Red Animal War – Breaking in an Angel

Red Animal War
Breaking in an Angel

Texas’ Red Animal War do some interesting things on this, their debut full-length. I really enjoy these songs, and Breaking in an Angel was stuck in my CD player for dozens of listens. Unfortunately, I can’t get over how much this band sounds like assorted other bands I listen to. Granted, I listen to them because I like the music, and Red Animal War provide enough alterations and energy to warrant their own listen, but I feel a bit let down during some of these individual songs.
To start, Red Animal War greatly remind me of another Deep Elm band: Seven Storey Mountain, who, in turn, take quite a few pages from Fugazi. Red Animal War play a driving, angry version of toned down hardcore meets emo, equal parts Hot Water Music, the Jazz June, and Jawbox. Aggressively changing rhythms, vocals that go from a croon to a growl, and driving guitar lines make up these 11 powerful songs.
From the start, I’m reminded of other bands, with “Weak Bones May Break” feeling like a hybrid of Fugazi and Burning Airlines – a kind of angry rhythm over crisp and slightly melodic guitar lines. “Anthem” slows down nicely, and the vocals work better here, adding multiple singers at parts to create a moody, intense song that changes rhythms and mood about halfway through, suddenly taking on a booming rhythm and incorporating sampled conversations. I get the sense that the remaining songs follow those two courses: either loud and angry or more slow tempo and urgent. “Safe in the Air” is blast after blast, changing guitar lines and rhythm almost continuously but with nice melodic and moody moments, and “Starter” is an all-out, scream-filled rocker that I swear was on Seven Storey Mountain’s last album.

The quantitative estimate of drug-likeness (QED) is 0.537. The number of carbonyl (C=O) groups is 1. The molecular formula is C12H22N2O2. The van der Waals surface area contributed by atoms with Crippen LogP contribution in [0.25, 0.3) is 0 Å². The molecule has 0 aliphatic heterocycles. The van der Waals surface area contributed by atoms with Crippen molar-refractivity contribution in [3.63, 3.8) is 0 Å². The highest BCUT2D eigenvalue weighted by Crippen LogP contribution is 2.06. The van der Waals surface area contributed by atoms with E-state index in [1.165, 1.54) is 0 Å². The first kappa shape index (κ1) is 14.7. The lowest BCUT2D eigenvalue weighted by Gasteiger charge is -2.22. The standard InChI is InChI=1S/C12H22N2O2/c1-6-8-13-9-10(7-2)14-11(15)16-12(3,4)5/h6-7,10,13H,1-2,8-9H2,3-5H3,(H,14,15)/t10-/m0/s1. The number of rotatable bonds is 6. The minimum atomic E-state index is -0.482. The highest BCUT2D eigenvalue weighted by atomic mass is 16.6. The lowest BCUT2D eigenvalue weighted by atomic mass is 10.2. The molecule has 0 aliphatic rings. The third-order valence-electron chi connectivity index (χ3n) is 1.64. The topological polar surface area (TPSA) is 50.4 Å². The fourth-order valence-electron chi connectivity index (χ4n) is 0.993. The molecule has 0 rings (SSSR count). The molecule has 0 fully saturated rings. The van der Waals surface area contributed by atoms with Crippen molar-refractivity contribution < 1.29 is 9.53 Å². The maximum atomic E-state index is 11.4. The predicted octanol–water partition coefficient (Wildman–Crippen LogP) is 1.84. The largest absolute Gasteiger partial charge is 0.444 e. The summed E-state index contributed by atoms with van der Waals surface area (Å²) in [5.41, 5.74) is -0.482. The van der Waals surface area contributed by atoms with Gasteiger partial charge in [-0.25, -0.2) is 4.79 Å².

Another stand-out is the more rollicking “Dark Country,” which almost has hints of a country-ish foundation to its rocking basis, and you’ll find yourself bobbing your head, whereas songs like “Blue Shift” and “From Cold to Colder” are much more angry and growling, loud and in-your-face tracks. “Heath” uses some nice, almost math-rocky guitar and rhythm bursts for a complicated yet very impressive song, another favorite, while “The Disappearing Act” is another quieter and urgent, more emotionally-tinged song that brings in some nice female vocals for a change. And the album closes with a nice, melodic instrumental, “Get-Away Driver,” which shows off even more of the precision of the artists here.
When all is said and done, Red Animal War impress me as a powerful and talented band, but not yet the most original band. This is their first full album, and they ask on their website that their fans stick by them as they explore a new direction. I hope they keep the urgency and intensity but develop something of their own sound, which will make their next album even better.